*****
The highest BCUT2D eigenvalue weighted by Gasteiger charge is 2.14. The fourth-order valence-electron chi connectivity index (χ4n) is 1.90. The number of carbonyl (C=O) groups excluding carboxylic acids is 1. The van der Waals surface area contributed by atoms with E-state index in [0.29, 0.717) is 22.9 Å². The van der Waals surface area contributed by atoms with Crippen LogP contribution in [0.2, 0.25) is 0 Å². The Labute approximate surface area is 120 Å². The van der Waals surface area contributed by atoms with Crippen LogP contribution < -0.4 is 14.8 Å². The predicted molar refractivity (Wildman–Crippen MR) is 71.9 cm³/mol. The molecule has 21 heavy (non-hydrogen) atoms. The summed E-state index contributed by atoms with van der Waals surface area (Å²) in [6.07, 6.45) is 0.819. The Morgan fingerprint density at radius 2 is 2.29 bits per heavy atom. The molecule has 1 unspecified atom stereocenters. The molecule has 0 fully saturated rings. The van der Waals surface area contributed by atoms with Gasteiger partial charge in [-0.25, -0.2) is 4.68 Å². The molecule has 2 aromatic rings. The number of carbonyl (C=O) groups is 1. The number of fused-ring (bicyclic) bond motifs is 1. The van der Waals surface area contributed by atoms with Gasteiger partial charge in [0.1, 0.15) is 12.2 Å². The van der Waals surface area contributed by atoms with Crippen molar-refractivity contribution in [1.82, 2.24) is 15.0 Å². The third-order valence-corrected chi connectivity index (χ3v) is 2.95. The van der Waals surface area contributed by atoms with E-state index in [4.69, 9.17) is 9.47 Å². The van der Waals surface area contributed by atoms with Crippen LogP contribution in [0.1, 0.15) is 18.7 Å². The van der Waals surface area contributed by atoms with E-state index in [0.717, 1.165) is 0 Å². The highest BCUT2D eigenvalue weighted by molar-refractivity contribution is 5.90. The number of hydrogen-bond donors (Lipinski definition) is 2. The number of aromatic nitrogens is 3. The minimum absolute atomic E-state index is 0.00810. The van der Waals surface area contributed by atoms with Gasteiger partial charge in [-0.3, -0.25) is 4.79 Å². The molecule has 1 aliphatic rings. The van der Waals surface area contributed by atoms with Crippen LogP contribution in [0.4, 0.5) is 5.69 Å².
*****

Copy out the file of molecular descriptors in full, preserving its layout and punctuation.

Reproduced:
The highest BCUT2D eigenvalue weighted by Gasteiger charge is 2.14. The fourth-order valence-electron chi connectivity index (χ4n) is 1.90. The number of carbonyl (C=O) groups excluding carboxylic acids is 1. The van der Waals surface area contributed by atoms with E-state index in [0.29, 0.717) is 22.9 Å². The van der Waals surface area contributed by atoms with Crippen LogP contribution in [0.2, 0.25) is 0 Å². The Labute approximate surface area is 120 Å². The van der Waals surface area contributed by atoms with Crippen LogP contribution < -0.4 is 14.8 Å². The predicted molar refractivity (Wildman–Crippen MR) is 71.9 cm³/mol. The molecule has 21 heavy (non-hydrogen) atoms. The summed E-state index contributed by atoms with van der Waals surface area (Å²) in [6.07, 6.45) is 0.819. The Morgan fingerprint density at radius 2 is 2.29 bits per heavy atom. The molecule has 1 unspecified atom stereocenters. The molecule has 0 fully saturated rings. The van der Waals surface area contributed by atoms with Gasteiger partial charge in [-0.25, -0.2) is 4.68 Å². The molecule has 2 aromatic rings. The number of carbonyl (C=O) groups is 1. The number of fused-ring (bicyclic) bond motifs is 1. The van der Waals surface area contributed by atoms with Gasteiger partial charge in [0.1, 0.15) is 12.2 Å². The van der Waals surface area contributed by atoms with Crippen molar-refractivity contribution in [1.82, 2.24) is 15.0 Å². The third-order valence-corrected chi connectivity index (χ3v) is 2.95. The van der Waals surface area contributed by atoms with E-state index in [4.69, 9.17) is 9.47 Å². The van der Waals surface area contributed by atoms with Crippen LogP contribution in [0.1, 0.15) is 18.7 Å². The van der Waals surface area contributed by atoms with E-state index in [0.717, 1.165) is 0 Å². The highest BCUT2D eigenvalue weighted by molar-refractivity contribution is 5.90. The number of hydrogen-bond donors (Lipinski definition) is 2. The number of aromatic nitrogens is 3. The minimum absolute atomic E-state index is 0.00810. The van der Waals surface area contributed by atoms with Gasteiger partial charge in [-0.3, -0.25) is 4.79 Å². The molecule has 1 aliphatic rings. The van der Waals surface area contributed by atoms with Crippen LogP contribution in [0.4, 0.5) is 5.69 Å².